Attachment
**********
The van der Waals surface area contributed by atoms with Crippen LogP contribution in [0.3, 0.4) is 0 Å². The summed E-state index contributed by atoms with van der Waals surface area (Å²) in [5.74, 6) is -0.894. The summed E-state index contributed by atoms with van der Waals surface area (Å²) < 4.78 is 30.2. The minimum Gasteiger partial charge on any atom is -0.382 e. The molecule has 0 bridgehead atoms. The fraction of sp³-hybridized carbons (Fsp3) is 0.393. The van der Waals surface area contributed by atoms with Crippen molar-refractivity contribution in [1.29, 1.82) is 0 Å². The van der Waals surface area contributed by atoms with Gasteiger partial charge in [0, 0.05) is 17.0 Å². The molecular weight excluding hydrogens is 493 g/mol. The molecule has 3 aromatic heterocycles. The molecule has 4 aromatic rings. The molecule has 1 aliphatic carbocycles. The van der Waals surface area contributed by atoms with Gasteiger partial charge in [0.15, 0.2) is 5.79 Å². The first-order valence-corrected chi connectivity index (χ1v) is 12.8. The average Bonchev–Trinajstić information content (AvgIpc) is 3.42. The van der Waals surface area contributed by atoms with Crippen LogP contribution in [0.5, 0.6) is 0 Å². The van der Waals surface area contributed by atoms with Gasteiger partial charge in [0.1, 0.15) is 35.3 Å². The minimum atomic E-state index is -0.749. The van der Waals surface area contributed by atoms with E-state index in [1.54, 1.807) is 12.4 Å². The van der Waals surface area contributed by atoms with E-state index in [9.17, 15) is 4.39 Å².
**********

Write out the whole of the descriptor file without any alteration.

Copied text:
The van der Waals surface area contributed by atoms with Crippen LogP contribution in [0.3, 0.4) is 0 Å². The summed E-state index contributed by atoms with van der Waals surface area (Å²) in [5.74, 6) is -0.894. The summed E-state index contributed by atoms with van der Waals surface area (Å²) < 4.78 is 30.2. The minimum Gasteiger partial charge on any atom is -0.382 e. The molecule has 0 bridgehead atoms. The fraction of sp³-hybridized carbons (Fsp3) is 0.393. The van der Waals surface area contributed by atoms with Crippen molar-refractivity contribution in [1.29, 1.82) is 0 Å². The van der Waals surface area contributed by atoms with Gasteiger partial charge in [0, 0.05) is 17.0 Å². The molecular weight excluding hydrogens is 493 g/mol. The molecule has 3 aromatic heterocycles. The molecule has 4 aromatic rings. The molecule has 1 aliphatic carbocycles. The van der Waals surface area contributed by atoms with Gasteiger partial charge in [0.15, 0.2) is 5.79 Å². The first-order valence-corrected chi connectivity index (χ1v) is 12.8. The average Bonchev–Trinajstić information content (AvgIpc) is 3.42. The van der Waals surface area contributed by atoms with Crippen LogP contribution in [0.5, 0.6) is 0 Å². The van der Waals surface area contributed by atoms with Gasteiger partial charge in [0.1, 0.15) is 35.3 Å². The minimum atomic E-state index is -0.749. The van der Waals surface area contributed by atoms with E-state index in [1.54, 1.807) is 12.4 Å². The van der Waals surface area contributed by atoms with E-state index in [9.17, 15) is 4.39 Å².